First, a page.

How to Repurpose Video Content

I’m a big fan of finding ways to have the maximum impact with the least amount of work possible. I wouldn’t call it lazy - I’d call it efficient. 

This efficiency model definitely applies to content creation, as well, especially video content. It’s one of the main reasons I love video so much - you can repurpose that “ish” in so many ways, and it literally takes a few minutes to record one video! 

How to Repurpose Video Content

#1: Add Facebook Lives to YouTube

Take a few minutes to clean it up a bit by editing out any chatty small talk you might have done while waiting for people to show up live, and then add an intro with a title and create a thumbnail.

#2: Create Teasers for Social Media

While editing, pull out a few 60-second clips that you can share on Instagram, Facebook, and Twitter throughout the week as teaser videos pointing people to your full video on YouTube. 
Videos perform well on every platform, so take advantage of that and upload shorter videos on social platforms.

#3: Create Audio Files from Video

Audio files can be uploaded directly to your website, shared in an email newsletter, overlaid on a graphic for social media, or uploaded to a host like Libsyn and used as a podcast episode.

#4: Upload your full recorded video to YouTube + Facebook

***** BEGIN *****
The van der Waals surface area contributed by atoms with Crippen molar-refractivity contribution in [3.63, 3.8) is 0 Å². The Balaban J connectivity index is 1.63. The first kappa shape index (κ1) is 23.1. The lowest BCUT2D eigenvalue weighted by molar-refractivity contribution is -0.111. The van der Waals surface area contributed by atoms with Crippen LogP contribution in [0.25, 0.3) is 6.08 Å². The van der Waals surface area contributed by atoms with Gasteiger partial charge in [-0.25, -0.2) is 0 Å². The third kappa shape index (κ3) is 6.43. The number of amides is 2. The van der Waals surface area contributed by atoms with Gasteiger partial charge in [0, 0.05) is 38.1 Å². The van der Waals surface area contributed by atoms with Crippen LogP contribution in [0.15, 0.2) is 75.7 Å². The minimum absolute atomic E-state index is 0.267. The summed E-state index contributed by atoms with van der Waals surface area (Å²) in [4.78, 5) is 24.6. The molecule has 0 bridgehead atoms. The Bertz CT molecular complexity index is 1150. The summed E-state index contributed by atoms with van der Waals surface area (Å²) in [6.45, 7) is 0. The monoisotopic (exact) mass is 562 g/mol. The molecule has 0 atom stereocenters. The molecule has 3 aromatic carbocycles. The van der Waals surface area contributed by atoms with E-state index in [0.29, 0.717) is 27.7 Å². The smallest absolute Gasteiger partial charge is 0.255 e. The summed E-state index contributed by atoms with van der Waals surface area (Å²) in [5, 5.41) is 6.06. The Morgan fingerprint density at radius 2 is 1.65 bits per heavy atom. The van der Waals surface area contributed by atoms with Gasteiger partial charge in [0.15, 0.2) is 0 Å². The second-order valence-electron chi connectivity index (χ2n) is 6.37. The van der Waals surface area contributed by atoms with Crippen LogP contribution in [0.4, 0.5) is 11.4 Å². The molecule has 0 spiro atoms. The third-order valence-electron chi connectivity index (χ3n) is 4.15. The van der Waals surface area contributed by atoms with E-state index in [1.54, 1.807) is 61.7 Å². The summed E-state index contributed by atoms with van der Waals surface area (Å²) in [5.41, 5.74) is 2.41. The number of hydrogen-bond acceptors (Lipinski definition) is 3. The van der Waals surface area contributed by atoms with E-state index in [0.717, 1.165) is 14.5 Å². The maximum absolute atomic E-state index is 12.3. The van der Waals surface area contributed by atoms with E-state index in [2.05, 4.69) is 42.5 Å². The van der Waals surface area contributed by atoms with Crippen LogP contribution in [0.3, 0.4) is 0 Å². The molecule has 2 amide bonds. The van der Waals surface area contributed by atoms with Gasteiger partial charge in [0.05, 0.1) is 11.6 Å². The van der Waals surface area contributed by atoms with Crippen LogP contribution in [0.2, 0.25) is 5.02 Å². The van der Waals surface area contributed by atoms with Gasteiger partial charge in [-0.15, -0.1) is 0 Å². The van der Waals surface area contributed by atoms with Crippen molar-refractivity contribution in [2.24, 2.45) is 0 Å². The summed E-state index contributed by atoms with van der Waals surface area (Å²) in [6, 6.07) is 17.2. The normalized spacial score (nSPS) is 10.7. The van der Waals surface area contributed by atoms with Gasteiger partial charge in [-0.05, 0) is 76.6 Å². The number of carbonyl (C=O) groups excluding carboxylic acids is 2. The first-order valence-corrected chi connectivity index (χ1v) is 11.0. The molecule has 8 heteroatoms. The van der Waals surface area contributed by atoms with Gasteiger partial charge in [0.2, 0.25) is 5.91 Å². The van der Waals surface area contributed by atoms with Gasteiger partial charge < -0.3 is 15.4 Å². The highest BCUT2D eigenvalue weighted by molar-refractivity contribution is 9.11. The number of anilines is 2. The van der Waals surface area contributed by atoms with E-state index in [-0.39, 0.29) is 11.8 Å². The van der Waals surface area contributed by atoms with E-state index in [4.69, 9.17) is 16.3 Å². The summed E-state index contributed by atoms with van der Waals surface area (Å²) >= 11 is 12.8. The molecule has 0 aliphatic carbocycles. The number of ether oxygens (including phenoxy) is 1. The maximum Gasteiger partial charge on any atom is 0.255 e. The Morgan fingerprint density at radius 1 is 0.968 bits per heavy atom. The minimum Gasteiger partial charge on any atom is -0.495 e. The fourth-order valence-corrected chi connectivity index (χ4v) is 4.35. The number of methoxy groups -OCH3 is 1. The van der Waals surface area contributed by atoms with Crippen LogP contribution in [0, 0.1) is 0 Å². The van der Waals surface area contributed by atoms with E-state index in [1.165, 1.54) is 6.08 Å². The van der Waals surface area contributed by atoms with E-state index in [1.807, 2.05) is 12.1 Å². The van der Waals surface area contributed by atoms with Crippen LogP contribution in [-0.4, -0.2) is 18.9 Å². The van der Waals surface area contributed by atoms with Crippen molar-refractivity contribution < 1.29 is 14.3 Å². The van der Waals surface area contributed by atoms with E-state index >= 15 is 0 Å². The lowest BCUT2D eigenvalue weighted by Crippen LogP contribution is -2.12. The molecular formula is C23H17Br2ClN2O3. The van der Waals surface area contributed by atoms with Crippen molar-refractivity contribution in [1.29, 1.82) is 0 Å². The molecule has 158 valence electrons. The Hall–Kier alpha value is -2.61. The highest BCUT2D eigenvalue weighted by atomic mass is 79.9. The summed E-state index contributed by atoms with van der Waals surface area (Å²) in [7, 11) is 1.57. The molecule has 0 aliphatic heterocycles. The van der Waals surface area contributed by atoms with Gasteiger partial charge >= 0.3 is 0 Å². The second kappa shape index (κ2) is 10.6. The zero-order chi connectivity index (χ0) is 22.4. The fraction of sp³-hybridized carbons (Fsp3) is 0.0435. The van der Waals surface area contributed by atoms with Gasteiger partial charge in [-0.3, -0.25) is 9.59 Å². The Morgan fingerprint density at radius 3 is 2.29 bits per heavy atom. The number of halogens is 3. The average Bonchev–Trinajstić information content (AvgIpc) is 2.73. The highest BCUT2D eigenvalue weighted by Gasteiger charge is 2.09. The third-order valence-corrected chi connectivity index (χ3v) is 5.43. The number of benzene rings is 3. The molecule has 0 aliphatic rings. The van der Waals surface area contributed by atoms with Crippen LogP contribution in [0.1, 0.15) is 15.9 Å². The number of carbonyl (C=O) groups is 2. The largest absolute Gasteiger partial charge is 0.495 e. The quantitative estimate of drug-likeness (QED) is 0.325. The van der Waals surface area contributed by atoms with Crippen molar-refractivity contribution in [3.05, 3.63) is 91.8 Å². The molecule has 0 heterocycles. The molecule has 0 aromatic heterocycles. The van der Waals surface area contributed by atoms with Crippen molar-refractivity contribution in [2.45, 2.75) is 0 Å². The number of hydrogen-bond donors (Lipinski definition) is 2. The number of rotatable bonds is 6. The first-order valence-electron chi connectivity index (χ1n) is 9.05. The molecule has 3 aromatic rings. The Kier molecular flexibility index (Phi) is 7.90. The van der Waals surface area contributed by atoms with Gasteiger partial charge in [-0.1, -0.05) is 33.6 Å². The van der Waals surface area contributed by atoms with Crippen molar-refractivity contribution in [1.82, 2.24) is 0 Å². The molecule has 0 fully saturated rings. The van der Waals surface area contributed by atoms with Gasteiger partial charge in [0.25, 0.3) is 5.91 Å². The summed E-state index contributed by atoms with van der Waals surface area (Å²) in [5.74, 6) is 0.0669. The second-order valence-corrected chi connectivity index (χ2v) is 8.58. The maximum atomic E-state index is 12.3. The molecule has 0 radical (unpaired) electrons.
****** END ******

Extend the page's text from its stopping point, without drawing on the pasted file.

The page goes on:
Very few people on Facebook actually leave the platform to click through to links in posts, so uploading your video natively to Facebook potentially doubles the opportunities for your audience to see the content.

Quick tip: upload your video to YouTube and Facebook on different days to spread out the traffic

#5: Write a Blog Post with Show Notes

Embedding video on blog posts helps with overall SEO. Write show notes, minimum of 300 words, for each video and publish it as a blog post. People watching video on your site increases time spent on your content, which Google uses as a ranking factor

Quick tip: Upload your video to YouTube first, then embed and publish in a blog post a couple days later to spread that Google juice around. This gives time for the video to gain a bit of traction on YouTube.

I’m a big fan of finding ways to have the maximum impact with the least amount of work possible. I wouldn’t call it lazy - I’d call it efficient.   This efficiency model definitely applies to content creation, as well, especially video content. It’s one of the main reasons I love video so much - you can repurpose that “ish” in so many ways, and it literally takes a few minutes to record one video!